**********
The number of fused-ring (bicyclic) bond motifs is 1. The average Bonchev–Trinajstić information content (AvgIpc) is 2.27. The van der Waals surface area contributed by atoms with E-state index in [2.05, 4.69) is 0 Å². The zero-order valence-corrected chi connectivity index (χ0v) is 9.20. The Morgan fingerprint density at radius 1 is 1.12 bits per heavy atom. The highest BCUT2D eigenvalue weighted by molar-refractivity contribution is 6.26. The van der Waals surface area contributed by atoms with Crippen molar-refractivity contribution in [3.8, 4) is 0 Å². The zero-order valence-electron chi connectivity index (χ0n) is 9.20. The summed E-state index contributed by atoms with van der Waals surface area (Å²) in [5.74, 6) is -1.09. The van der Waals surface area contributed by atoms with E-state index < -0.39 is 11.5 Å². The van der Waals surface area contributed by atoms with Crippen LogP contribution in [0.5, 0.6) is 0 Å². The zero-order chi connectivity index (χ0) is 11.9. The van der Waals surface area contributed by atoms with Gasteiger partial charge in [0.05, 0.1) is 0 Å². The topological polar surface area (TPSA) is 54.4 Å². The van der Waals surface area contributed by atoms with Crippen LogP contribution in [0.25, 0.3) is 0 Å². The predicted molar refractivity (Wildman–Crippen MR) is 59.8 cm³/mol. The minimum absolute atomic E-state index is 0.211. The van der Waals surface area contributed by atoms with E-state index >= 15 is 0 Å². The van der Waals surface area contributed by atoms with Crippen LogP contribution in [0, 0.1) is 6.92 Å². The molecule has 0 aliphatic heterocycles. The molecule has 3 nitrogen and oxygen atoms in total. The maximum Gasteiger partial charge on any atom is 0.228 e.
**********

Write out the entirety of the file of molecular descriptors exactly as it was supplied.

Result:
The number of fused-ring (bicyclic) bond motifs is 1. The average Bonchev–Trinajstić information content (AvgIpc) is 2.27. The van der Waals surface area contributed by atoms with E-state index in [2.05, 4.69) is 0 Å². The zero-order valence-corrected chi connectivity index (χ0v) is 9.20. The Morgan fingerprint density at radius 1 is 1.12 bits per heavy atom. The highest BCUT2D eigenvalue weighted by molar-refractivity contribution is 6.26. The van der Waals surface area contributed by atoms with Crippen molar-refractivity contribution in [3.8, 4) is 0 Å². The zero-order valence-electron chi connectivity index (χ0n) is 9.20. The summed E-state index contributed by atoms with van der Waals surface area (Å²) in [5.74, 6) is -1.09. The van der Waals surface area contributed by atoms with E-state index < -0.39 is 11.5 Å². The van der Waals surface area contributed by atoms with Crippen LogP contribution in [0.5, 0.6) is 0 Å². The zero-order chi connectivity index (χ0) is 11.9. The van der Waals surface area contributed by atoms with Gasteiger partial charge in [0.05, 0.1) is 0 Å². The topological polar surface area (TPSA) is 54.4 Å². The van der Waals surface area contributed by atoms with Crippen LogP contribution in [0.25, 0.3) is 0 Å². The predicted molar refractivity (Wildman–Crippen MR) is 59.8 cm³/mol. The minimum absolute atomic E-state index is 0.211. The van der Waals surface area contributed by atoms with E-state index >= 15 is 0 Å². The van der Waals surface area contributed by atoms with Crippen LogP contribution in [0, 0.1) is 6.92 Å². The molecule has 0 aliphatic heterocycles. The molecule has 3 nitrogen and oxygen atoms in total. The maximum Gasteiger partial charge on any atom is 0.228 e.